So for a while i have been wondering if there was a way to find a point a certain distance along a linear function, so I decided that with my extreme pre-calc level of math that I would try and write an equation for it. long story short I would appreciate it if someone would take a look at the equation and try and figure out where I goofed up. The equation I came up with is: c = sqrt((ox+a)^2+(m*(ox+a)+b-oy)^2) where c is the distance of the hypotenuse of a triangle with coords (ox,oy),(ox+a),(ox+a,f(ox+a)) a is the distance of the horizontal leg of the triangle m, b are the slope and y-intercept of the line respectively ox, oy are the original x and y coords on the line px, py are the projected coords along the line z is the distance along the line to the new projected point deltax = (a*z)/c where deltax is the distance to the new point along the x-axis px = deltax + ox py = m(deltax+ox)+b where px, py are the projected coords along the line I hope this post isn't too incomprehensible seeing as I'm writing this at 12:30
I have to admit you should have written it out at another time :tongue: If you let your starting point be [tex](x_o,y_o)[/tex] on your line [tex]y=mx+b[/tex] and a distance d along this line to the new point [tex](x,y)[/tex] then you have equations: [tex]d=\sqrt{(x-x_o)^2+(y-y_o)^2}[/tex] by the distance formula [tex]m=\frac{y-y_o}{x-x_o}[/tex] for the gradient formula Now all you need to do is solve these two equations simultaneously for x and y (m, d, y_{o}, x_{o} are all constants you know).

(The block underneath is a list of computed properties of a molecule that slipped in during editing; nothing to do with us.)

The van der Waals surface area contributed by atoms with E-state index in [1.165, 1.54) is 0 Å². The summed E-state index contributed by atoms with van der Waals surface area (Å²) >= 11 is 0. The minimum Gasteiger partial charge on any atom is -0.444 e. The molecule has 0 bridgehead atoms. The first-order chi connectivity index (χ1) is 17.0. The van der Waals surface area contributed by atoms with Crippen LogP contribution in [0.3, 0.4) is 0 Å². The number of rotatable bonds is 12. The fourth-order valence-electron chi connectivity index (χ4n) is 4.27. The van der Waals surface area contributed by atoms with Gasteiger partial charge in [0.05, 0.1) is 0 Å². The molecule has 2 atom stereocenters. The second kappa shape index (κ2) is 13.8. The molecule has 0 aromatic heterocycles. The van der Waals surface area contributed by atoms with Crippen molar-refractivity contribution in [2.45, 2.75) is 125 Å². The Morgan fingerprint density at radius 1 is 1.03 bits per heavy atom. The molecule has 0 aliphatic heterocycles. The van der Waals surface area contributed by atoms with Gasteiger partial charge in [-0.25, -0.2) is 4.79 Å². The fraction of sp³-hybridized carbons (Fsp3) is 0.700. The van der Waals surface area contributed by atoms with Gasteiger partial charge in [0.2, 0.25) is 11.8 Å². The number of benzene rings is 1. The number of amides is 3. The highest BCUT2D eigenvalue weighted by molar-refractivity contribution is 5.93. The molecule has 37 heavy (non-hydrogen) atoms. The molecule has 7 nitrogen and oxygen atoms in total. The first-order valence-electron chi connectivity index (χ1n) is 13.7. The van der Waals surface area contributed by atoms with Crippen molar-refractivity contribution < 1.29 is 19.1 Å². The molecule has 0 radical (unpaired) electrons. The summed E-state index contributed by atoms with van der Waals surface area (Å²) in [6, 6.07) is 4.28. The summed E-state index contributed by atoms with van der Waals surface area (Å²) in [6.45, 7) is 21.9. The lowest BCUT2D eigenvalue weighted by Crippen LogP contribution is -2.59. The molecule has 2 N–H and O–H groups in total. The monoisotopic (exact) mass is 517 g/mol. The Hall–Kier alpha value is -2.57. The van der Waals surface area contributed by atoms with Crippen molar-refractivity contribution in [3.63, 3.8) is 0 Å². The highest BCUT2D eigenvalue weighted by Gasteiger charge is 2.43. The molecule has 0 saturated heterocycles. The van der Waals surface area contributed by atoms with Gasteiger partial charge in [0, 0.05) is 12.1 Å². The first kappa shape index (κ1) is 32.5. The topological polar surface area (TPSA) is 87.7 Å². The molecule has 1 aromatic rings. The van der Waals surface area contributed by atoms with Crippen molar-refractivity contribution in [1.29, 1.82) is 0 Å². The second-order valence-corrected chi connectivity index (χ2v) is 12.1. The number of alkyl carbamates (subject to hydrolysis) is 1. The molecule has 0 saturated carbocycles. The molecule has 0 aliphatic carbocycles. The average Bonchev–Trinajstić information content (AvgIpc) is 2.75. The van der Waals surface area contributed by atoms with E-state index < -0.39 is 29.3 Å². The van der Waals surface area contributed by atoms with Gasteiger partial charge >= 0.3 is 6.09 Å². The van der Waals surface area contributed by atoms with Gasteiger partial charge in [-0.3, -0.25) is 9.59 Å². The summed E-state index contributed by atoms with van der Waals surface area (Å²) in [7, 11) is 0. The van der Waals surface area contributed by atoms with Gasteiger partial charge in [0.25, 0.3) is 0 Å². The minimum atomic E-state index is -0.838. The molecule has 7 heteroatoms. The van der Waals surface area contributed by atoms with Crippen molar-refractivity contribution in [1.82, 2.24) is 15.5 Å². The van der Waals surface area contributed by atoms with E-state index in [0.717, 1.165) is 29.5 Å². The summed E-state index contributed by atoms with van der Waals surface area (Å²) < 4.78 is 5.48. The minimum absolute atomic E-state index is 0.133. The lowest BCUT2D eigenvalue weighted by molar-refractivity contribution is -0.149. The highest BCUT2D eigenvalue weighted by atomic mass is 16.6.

Note that from the second equation Mentallic gave you, [tex](y-y_{0})=m(x-x_{0})[/tex] Use this in your first equation to solve for x (you will get 2 solutions)
Essentially what you are doing is finding the intersections of the line [itex]y- y_0= m(x- x_0)[/itex] and the circle [itex](x-x_0)^2+ (y- y_0)^2= c^2[/itex]. Replacing y in the circle equation by [itex]y_0+ m(x- x_0)[/itex] gives the quadratic equation [itex](x- x_0)^2+ m^2(x- x_0)^2= c^2[/itex] which can be factored as [itex](x- x_0)^2(1+ m^2)= c^2[/itex] and so [itex](x- x_0)^2= c^2/(1+m^2)[/itex] and, finally, [tex]x= x_0+ \frac{c}{\sqrt{1+m^2}}[/tex]
Being a little more pedantic, [tex]x=x_0\pm\frac{c}{\sqrt{1+m^2}}[/tex] and so [tex]x=x_0+\frac{c}{\sqrt{1+m^2}} , x>x_0[/tex] [tex]x=x_0-\frac{c}{\sqrt{1+m^2}} , x<x_0[/tex] since c is the distance (a positive value) and [tex]\sqrt{1+m^2}[/tex] is also positive for all real m.